We invite short (1 or 2 page) papers from computational science software developers, software system engineers, computer system engineers and architects, software managers, experts in related scientific software fields and government agency representatives. In the context of improving CSE software sustainability and productivity, these papers should identify and describe challenges, new approaches and strategies, best practices or experiences in related fields, and non-technical issues such as science policies and economic factors. These papers will be used by the program committee to structure the workshop, provide background material, and contribute to selecting attendees.

Areas of interest for the CSESSP Challenges Workshop include but are not limited to the following:

  • Characterization of the emerging sustainability and productivity crisis from laptops to extreme-scale systems.
    • Software as a critical national infrastructure and as a virtual facility for computational science and engineering.
  • New approaches to scientific software that significantly improve sustainability and productivity, including leveraging software engineering research:
    • Strategies and technologies for minimizing the impacts of rapidly changing architectures and languages on large software systems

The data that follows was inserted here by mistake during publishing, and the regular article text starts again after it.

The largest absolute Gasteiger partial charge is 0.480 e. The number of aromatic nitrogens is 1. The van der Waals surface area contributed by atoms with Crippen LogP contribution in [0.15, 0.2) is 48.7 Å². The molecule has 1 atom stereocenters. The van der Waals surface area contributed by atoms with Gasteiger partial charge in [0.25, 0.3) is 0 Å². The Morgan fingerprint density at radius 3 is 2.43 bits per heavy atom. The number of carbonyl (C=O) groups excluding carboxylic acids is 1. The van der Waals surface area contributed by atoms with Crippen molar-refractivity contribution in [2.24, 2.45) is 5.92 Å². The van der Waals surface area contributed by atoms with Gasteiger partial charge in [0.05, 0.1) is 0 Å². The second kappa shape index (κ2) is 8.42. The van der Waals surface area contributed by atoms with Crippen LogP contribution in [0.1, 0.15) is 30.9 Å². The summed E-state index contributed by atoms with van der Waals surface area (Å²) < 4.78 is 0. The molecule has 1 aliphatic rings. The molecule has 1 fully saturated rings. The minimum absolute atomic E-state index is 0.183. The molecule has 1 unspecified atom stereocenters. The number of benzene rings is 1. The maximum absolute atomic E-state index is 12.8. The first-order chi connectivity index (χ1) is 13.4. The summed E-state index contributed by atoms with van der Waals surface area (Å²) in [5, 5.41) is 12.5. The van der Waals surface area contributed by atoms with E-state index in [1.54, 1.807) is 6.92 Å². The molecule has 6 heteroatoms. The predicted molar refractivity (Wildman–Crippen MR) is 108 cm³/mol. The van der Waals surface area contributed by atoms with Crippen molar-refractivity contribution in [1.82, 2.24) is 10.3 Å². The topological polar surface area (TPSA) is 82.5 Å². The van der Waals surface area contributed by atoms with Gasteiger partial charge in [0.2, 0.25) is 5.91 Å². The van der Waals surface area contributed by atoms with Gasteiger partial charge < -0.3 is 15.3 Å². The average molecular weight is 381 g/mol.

• Facilitating software performance, portability, legacy software factoring, interoperability and reusability.
  • Understanding the economics of CSE software and opportunities and new models of partnership between academia, independent software vendors, the manufacturing industry and government:
    • Understanding licensing and governance issues.
    • Opportunities for economic sustainment of software tools.
  • Encouraging and developing software ecosystems to support and advance sustained scientific innovation and discovery:
    • Supporting and leveraging changes in computing technologies, science methods and algorithms.
    • Understanding how software tools can contribute to sustainability & productivity.
  • Supporting and encouraging CSE user and developer communities; education and building a CSE software workforce.


Submissions of up to two pages should be formatted to be easily readable and submitted as a PDF document using Easychair at

Deadline for Submission:

Extended to 26 June 2015 (any time of day)

Travel Support:

Some limited travel support may be available, please check the workshop web page.

Important Dates:

  • June 26, 2015 – Paper submission deadline (extended)
  • July 24 2015 – Workshop attendees invited
  • September 11, 2015 – Deadline for acceptances
  • October 15-16, 2015 – CSESSP Challenges Workshop


  • Gabrielle Allen, University of Illinois Urbana-Champaign, USA
  • Michael Heroux, Sandia National Laboratories

Steering Committee:

  • Dai Hyun Kim, Office of the Secretary of Defense (OSD)
  • Daniel S. Katz, National Science Foundation
  • James Kirby, Naval Research Laboratory
  • Sol Greenspan, National Science Foundation